Ethnicities: Children of Immigrants in America
Plaza, Dwaine, Journal of Marriage and Family
Ethnicities: Children of Immigrants in America. Ruben Rumbaut & Alejandro Portes (Eds.). University of California Press Russell Sage Foundation, 2001. 334 pp. ISBN 0-520-230116. $48.00 (cloth); ISBN 0-520-23012-4. $18.95 (paper).
Since 1965 the United States has been in the midst of a most profound demographic transformation. The non-European immigrant population has increased dramatically and by 1997 approximately 55 million people (20.5%) of the total U.S. population were foreign born. These newcomers are concentrated in California, Florida, Texas, and New York/New Jersey. To study these important demographic and social changes to the foundation of the American landscape, Alejandro Portes and Ruben Rumbaut began in 1990 to follow 5,262 students enrolled in the eighth and ninth grades in southern California and southern Florida. Students were eligible to enter the Children of Immigrants Longitudinal Study (CILS) if they were U.S. born but had at least one foreign-born parent (second generation) or if they themselves were foreignborn and had come to the U.S. at an early age (before age 12; 1.5 generation). Five years later in 1995-1996, a second survey of the same group of children was conducted-this time supplemented by separate in-depth interviews with a large sample of their parents.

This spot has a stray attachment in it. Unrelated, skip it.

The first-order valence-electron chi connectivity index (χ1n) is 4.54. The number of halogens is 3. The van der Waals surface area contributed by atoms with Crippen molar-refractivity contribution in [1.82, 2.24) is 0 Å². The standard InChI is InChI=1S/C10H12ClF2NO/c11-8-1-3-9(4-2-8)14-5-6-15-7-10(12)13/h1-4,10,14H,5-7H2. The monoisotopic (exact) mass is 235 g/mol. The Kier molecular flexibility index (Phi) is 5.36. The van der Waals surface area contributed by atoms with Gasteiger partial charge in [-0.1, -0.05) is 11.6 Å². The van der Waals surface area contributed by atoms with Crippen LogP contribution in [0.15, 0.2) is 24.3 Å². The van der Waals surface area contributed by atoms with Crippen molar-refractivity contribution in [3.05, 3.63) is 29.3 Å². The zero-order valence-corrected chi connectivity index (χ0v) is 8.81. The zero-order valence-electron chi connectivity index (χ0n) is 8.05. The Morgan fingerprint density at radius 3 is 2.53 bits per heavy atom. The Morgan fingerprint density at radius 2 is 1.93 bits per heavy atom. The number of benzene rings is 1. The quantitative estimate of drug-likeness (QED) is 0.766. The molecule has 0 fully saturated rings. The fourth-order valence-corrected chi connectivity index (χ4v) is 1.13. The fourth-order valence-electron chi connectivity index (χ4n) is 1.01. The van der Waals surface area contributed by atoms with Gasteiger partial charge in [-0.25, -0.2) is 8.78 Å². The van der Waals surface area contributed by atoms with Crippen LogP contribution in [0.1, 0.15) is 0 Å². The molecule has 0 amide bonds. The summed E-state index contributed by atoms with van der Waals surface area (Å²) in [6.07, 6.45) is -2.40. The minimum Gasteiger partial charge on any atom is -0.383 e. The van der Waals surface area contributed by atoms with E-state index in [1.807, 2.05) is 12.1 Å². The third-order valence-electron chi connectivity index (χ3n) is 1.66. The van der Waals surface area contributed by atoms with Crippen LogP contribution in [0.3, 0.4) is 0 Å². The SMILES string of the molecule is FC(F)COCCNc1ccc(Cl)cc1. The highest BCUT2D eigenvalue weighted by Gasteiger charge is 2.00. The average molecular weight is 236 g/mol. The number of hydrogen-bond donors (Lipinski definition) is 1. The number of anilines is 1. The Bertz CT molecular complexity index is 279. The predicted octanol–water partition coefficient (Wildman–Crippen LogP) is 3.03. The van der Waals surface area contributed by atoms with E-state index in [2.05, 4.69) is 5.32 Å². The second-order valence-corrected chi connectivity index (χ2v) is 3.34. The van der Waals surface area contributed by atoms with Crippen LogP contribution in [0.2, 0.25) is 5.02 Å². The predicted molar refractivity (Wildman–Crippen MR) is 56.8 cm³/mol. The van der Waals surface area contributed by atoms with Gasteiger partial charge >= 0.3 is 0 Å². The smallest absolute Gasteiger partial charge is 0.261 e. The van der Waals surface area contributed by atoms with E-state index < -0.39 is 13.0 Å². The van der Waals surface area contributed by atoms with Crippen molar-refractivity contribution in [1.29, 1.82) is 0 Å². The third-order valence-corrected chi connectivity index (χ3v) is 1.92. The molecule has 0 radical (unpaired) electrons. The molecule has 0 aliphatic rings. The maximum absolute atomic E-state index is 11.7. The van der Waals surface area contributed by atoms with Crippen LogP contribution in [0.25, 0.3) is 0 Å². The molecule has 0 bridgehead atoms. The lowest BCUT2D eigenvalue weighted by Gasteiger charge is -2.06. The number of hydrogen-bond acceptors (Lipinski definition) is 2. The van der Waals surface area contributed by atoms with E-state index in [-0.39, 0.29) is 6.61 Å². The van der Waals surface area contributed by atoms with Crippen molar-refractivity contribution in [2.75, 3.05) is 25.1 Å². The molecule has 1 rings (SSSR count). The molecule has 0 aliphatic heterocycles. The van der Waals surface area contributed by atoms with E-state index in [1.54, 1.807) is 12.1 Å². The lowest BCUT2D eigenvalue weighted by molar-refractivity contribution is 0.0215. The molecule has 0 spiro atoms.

The outcome of this research was two volumes, one entitled: Legacies: The Story of the Immigrant Second Generation (2001). This volume focused on the patterns of acculturation, family and school life, language, identity, experiences of discrimination, self-esteem, ambition, and achievement. The weakness of this work is that it does not probe very deeply into the importance of ethnicity and how it influences adaptation patterns and trajectories of the children of immigrants. The second volume entitled Ethnicities: Children of Immigrants in America (2001) presents seven individually authored case studies in an attempt to provide a closer look at the adaptation patterns and trajectories of youth from Cuba, Nicaragua, Vietnam, Haiti, Mexico, Jamaica, and other West Indian origins. To undertake this analysis, Rumbaut and Portes brought together a group of scholars who specialize in each of the major immigrant nationalities, made available to them the CILS data set, and invited them to combine their expertise to explain what each group was experiencing.
The researchers came to a number of similar conclusions. The first was that second and 1.5 generation acculturation is being aggravated by troubles associated with coming of age in an era far more materialistic and individualistic than those encountered by immigrant children in years gone by. Today's youth often find themselves straddling different worlds and receiving conflicting signals. At home, they hear that they must work hard and do well in school to move up; on the street they learn a different lesson-that of rebellion against authority and rejection of the goals of achievement.
Unlike their European origin predecessors, the present second and 1.5 generation is undergoing a process of segmented assimilation in which outcomes vary across immigrant populations and in which rapid integration and acceptance into the American mainstream represent just one possible alternative. A number of factors are decisive in determining this segmented assimilation. They are: (a) the history of the immigrant first generation, including the human capital brought by immigrant parents and the context of their reception; (b) the differential pace of acculturation among parents and children, including the development of language gaps between them; (c) the cultural and economic barriers confronted by second-generation youth in their quest for successful adaptation; and (d) the family and community resources avaliable for confronting these barriers. …